February 28, 2010
Games end on high note
By TERRY JONES, QMI Agency
VANCOUVER — It was an Olympic Winter Games that didn’t really need a closing ceremony. Sidney Crosby’s overtime winner in the hockey finale, giving Canada a record 14 gold medals, would have worked just fine.
But they held one anyway, probably the most fun — and funny — closing ceremony in history, featuring tongue-in-cheek commentary on being Canadian by William Shatner, Catherine O’Hara and Michael J. Fox.
But the comedy club became a Michael Buble nightclub act. There was Neil Young. Nickelback. Avril Lavigne. Alanis Morissette.
It featured bobblehead mounties, hockey players skating to the one-time Hockey Night In Canada theme song, huge table-top hockey players (wearing gold medals) and a little kid dressed as a puck.
The massive inflated moose and beavers helped make it a stereotypical postcard of the country.
Just as when we were last at B.C. Place, things began Sunday night with three hydraulic arms of the Olympic cauldron raising — the fourth, which malfunctioned embarrassingly on opening night, remained in the ground once again. It was a joke, though, and the fourth arm went up eventually, finally giving Catriona Le May Doan her long-delayed chance to light the flame.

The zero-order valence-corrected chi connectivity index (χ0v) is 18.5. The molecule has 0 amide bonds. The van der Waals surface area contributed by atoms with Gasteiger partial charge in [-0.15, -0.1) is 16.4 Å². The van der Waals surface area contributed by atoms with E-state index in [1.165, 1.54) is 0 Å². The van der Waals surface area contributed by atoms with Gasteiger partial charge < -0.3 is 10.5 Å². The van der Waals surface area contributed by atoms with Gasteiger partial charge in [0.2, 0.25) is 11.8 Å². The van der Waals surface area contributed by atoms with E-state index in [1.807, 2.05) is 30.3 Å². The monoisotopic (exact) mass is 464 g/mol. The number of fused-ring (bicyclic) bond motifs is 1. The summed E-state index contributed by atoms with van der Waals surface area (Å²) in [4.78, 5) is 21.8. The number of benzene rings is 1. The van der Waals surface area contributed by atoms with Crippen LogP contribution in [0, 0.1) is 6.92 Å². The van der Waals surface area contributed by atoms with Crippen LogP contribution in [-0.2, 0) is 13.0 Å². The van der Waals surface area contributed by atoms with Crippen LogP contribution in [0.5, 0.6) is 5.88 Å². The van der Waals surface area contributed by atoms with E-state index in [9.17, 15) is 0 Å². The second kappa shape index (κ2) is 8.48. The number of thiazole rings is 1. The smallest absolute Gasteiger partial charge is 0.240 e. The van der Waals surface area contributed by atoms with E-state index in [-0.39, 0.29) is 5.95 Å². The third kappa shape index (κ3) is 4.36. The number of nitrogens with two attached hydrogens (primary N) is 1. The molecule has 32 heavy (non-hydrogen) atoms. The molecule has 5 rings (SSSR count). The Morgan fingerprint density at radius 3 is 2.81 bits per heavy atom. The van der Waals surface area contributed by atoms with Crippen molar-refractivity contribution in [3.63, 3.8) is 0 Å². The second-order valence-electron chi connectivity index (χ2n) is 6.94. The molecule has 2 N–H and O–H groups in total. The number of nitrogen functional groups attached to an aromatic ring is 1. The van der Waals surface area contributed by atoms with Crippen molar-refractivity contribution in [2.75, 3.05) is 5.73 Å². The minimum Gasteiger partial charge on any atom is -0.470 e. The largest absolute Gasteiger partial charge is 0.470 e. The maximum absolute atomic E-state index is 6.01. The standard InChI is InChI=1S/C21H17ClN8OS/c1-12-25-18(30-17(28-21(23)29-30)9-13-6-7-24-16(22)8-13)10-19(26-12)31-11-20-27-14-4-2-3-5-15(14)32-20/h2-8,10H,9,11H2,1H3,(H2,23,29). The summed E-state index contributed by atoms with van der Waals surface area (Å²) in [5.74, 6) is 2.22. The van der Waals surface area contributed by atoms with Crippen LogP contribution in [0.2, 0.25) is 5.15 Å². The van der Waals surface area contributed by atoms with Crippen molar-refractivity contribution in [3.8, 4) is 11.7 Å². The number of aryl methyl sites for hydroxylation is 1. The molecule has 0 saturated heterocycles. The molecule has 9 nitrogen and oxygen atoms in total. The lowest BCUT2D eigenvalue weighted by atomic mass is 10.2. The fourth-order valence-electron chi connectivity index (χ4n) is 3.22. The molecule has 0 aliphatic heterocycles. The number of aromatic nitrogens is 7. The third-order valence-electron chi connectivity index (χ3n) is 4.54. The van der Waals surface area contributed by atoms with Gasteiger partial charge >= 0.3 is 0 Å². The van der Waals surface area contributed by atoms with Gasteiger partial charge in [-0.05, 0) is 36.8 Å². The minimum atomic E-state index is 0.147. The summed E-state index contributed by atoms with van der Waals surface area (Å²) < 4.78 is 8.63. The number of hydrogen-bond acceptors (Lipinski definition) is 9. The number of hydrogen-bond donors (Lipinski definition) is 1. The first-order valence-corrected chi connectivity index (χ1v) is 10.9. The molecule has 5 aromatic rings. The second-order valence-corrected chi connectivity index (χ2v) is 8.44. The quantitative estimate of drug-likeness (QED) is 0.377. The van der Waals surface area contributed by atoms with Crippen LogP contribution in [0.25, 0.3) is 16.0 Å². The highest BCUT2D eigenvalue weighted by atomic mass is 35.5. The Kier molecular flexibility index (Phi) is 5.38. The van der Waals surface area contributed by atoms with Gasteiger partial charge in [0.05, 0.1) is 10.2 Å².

There was no delay in bringing the flag bearers, including Canada’s Joannie Rochette, and all the athletes of the world.
It seemed as if all the Canadian athletes, wearing old-time wool sweaters featuring a moose design, stayed around for the occasion — other than the men’s hockey players.
The parade of Canadians was so long they split it up and sent it in two directions, one leg finishing with Kevin Martin’s gold-medal winners — appropriate, because decades ago what they were wearing were known as curling sweaters.
The Olympic flag hand-off to the mayor of Sochi, Russia followed with the world’s longest rendition of the Russian national anthem.
A delightful Sochi presentation featured large “zorbs,” or giant glowing snowballs with electrical bubble boys inside, ballet dancers from the Bolshoi Theatre and Russian Olympians past and present — Vladislav Tretiak, Alexander Ovechkin and Evgeni Plushenko among them.
But this was Canada’s going-away party and Vancouver Organizing Committee head John Furlong stole the show before they really got to the show that ended with a string of performances by Simple Plan, Hedley, Marie-Mai and k-os.
Furlong began by talking about “the Canada we were and the Canada we are now” and said he believes the country is “more united now, more in love with our country and more connected to each other than ever before.
“Now you know us, eh?”
IOC President Jacques Rogge went overboard in praising Vancouver 2010.
“Thank you VANOC for an outstanding job,” Rogge said. “You have done it. You have won. These were excellent and very friendly Games.”